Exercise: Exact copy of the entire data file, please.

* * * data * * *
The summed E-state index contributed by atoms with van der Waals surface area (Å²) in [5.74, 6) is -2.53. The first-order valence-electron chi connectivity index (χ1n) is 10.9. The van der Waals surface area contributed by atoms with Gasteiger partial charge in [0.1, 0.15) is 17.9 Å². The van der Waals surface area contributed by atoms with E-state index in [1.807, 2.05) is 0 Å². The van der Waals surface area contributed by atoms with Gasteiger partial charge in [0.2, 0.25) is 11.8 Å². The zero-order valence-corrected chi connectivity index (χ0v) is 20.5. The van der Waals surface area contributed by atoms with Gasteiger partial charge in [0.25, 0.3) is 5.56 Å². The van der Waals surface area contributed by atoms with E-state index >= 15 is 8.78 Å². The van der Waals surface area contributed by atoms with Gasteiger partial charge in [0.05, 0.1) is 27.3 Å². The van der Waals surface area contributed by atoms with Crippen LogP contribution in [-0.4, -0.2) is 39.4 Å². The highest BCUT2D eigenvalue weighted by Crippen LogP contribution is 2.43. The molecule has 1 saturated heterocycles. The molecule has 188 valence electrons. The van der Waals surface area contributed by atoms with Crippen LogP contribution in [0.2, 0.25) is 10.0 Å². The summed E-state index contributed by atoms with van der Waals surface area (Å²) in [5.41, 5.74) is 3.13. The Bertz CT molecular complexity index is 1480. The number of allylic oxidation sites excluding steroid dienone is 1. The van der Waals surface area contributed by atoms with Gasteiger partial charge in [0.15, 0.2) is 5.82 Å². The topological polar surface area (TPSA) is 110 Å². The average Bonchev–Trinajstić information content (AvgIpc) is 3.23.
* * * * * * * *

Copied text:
The summed E-state index contributed by atoms with van der Waals surface area (Å²) in [5.74, 6) is -2.53. The first-order valence-electron chi connectivity index (χ1n) is 10.9. The van der Waals surface area contributed by atoms with Gasteiger partial charge in [0.1, 0.15) is 17.9 Å². The van der Waals surface area contributed by atoms with E-state index in [1.807, 2.05) is 0 Å². The van der Waals surface area contributed by atoms with Gasteiger partial charge in [0.2, 0.25) is 11.8 Å². The zero-order valence-corrected chi connectivity index (χ0v) is 20.5. The van der Waals surface area contributed by atoms with Gasteiger partial charge in [0.25, 0.3) is 5.56 Å². The van der Waals surface area contributed by atoms with E-state index >= 15 is 8.78 Å². The van der Waals surface area contributed by atoms with Gasteiger partial charge in [0.05, 0.1) is 27.3 Å². The van der Waals surface area contributed by atoms with Crippen LogP contribution in [-0.4, -0.2) is 39.4 Å². The highest BCUT2D eigenvalue weighted by Crippen LogP contribution is 2.43. The molecule has 1 saturated heterocycles. The molecule has 188 valence electrons. The van der Waals surface area contributed by atoms with Crippen LogP contribution in [0.2, 0.25) is 10.0 Å². The summed E-state index contributed by atoms with van der Waals surface area (Å²) in [5.41, 5.74) is 3.13. The Bertz CT molecular complexity index is 1480. The number of allylic oxidation sites excluding steroid dienone is 1. The van der Waals surface area contributed by atoms with Gasteiger partial charge in [0.15, 0.2) is 5.82 Å². The topological polar surface area (TPSA) is 110 Å². The average Bonchev–Trinajstić information content (AvgIpc) is 3.23.